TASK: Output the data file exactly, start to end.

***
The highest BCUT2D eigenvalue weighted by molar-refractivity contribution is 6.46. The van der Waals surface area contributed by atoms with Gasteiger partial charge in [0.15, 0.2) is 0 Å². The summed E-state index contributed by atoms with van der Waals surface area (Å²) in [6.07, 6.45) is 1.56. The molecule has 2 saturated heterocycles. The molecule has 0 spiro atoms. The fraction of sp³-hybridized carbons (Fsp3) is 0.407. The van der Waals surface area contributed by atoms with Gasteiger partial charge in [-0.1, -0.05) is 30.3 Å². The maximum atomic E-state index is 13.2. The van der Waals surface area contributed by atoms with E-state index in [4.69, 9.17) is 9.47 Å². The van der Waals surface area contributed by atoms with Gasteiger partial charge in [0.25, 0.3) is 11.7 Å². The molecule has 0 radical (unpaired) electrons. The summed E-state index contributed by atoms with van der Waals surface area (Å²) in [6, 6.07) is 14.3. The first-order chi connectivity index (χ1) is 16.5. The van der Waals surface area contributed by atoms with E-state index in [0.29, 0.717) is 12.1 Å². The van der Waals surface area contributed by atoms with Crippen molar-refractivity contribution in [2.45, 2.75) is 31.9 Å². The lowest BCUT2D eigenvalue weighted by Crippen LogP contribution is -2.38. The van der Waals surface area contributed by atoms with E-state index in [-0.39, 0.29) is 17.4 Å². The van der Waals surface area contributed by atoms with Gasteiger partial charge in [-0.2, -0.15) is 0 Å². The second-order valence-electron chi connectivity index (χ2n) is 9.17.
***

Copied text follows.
The highest BCUT2D eigenvalue weighted by molar-refractivity contribution is 6.46. The van der Waals surface area contributed by atoms with Gasteiger partial charge in [0.15, 0.2) is 0 Å². The summed E-state index contributed by atoms with van der Waals surface area (Å²) in [6.07, 6.45) is 1.56. The molecule has 2 saturated heterocycles. The molecule has 0 spiro atoms. The fraction of sp³-hybridized carbons (Fsp3) is 0.407. The van der Waals surface area contributed by atoms with Gasteiger partial charge in [-0.1, -0.05) is 30.3 Å². The maximum atomic E-state index is 13.2. The van der Waals surface area contributed by atoms with E-state index in [4.69, 9.17) is 9.47 Å². The van der Waals surface area contributed by atoms with Gasteiger partial charge in [0.25, 0.3) is 11.7 Å². The molecule has 0 radical (unpaired) electrons. The summed E-state index contributed by atoms with van der Waals surface area (Å²) in [6, 6.07) is 14.3. The first-order chi connectivity index (χ1) is 16.5. The van der Waals surface area contributed by atoms with E-state index in [0.29, 0.717) is 12.1 Å². The van der Waals surface area contributed by atoms with Crippen molar-refractivity contribution in [2.45, 2.75) is 31.9 Å². The lowest BCUT2D eigenvalue weighted by Crippen LogP contribution is -2.38. The van der Waals surface area contributed by atoms with E-state index in [-0.39, 0.29) is 17.4 Å². The van der Waals surface area contributed by atoms with Gasteiger partial charge in [-0.2, -0.15) is 0 Å². The second-order valence-electron chi connectivity index (χ2n) is 9.17.